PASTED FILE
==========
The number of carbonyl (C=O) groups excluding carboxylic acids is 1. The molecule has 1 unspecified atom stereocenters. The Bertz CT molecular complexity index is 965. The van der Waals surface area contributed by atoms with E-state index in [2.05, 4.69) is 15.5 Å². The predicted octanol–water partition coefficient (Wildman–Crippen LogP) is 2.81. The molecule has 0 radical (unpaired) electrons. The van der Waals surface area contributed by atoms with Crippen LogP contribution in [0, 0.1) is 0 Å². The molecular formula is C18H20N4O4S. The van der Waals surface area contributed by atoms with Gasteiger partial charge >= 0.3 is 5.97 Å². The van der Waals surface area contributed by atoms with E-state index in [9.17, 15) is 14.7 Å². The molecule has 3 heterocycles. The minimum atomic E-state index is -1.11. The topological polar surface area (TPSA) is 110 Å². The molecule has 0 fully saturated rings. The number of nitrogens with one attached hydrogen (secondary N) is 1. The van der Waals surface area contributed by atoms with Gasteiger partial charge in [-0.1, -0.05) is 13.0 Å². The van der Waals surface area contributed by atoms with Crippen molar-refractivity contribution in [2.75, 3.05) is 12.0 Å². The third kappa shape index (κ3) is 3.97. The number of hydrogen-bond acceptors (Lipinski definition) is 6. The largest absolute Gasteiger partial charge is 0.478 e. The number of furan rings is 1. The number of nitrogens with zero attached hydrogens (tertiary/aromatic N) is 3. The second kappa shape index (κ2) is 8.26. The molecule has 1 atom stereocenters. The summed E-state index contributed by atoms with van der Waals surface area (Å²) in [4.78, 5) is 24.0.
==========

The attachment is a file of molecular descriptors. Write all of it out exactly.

The number of carbonyl (C=O) groups excluding carboxylic acids is 1. The molecule has 1 unspecified atom stereocenters. The Bertz CT molecular complexity index is 965. The van der Waals surface area contributed by atoms with E-state index in [2.05, 4.69) is 15.5 Å². The predicted octanol–water partition coefficient (Wildman–Crippen LogP) is 2.81. The molecule has 0 radical (unpaired) electrons. The van der Waals surface area contributed by atoms with Crippen LogP contribution in [0, 0.1) is 0 Å². The molecular formula is C18H20N4O4S. The van der Waals surface area contributed by atoms with Gasteiger partial charge >= 0.3 is 5.97 Å². The van der Waals surface area contributed by atoms with E-state index in [9.17, 15) is 14.7 Å². The molecule has 3 heterocycles. The minimum atomic E-state index is -1.11. The topological polar surface area (TPSA) is 110 Å². The molecule has 0 fully saturated rings. The number of nitrogens with one attached hydrogen (secondary N) is 1. The van der Waals surface area contributed by atoms with Gasteiger partial charge in [-0.1, -0.05) is 13.0 Å². The van der Waals surface area contributed by atoms with Crippen molar-refractivity contribution in [2.75, 3.05) is 12.0 Å². The third kappa shape index (κ3) is 3.97. The number of hydrogen-bond acceptors (Lipinski definition) is 6. The largest absolute Gasteiger partial charge is 0.478 e. The number of furan rings is 1. The number of nitrogens with zero attached hydrogens (tertiary/aromatic N) is 3. The second kappa shape index (κ2) is 8.26. The molecule has 1 atom stereocenters. The summed E-state index contributed by atoms with van der Waals surface area (Å²) in [4.78, 5) is 24.0.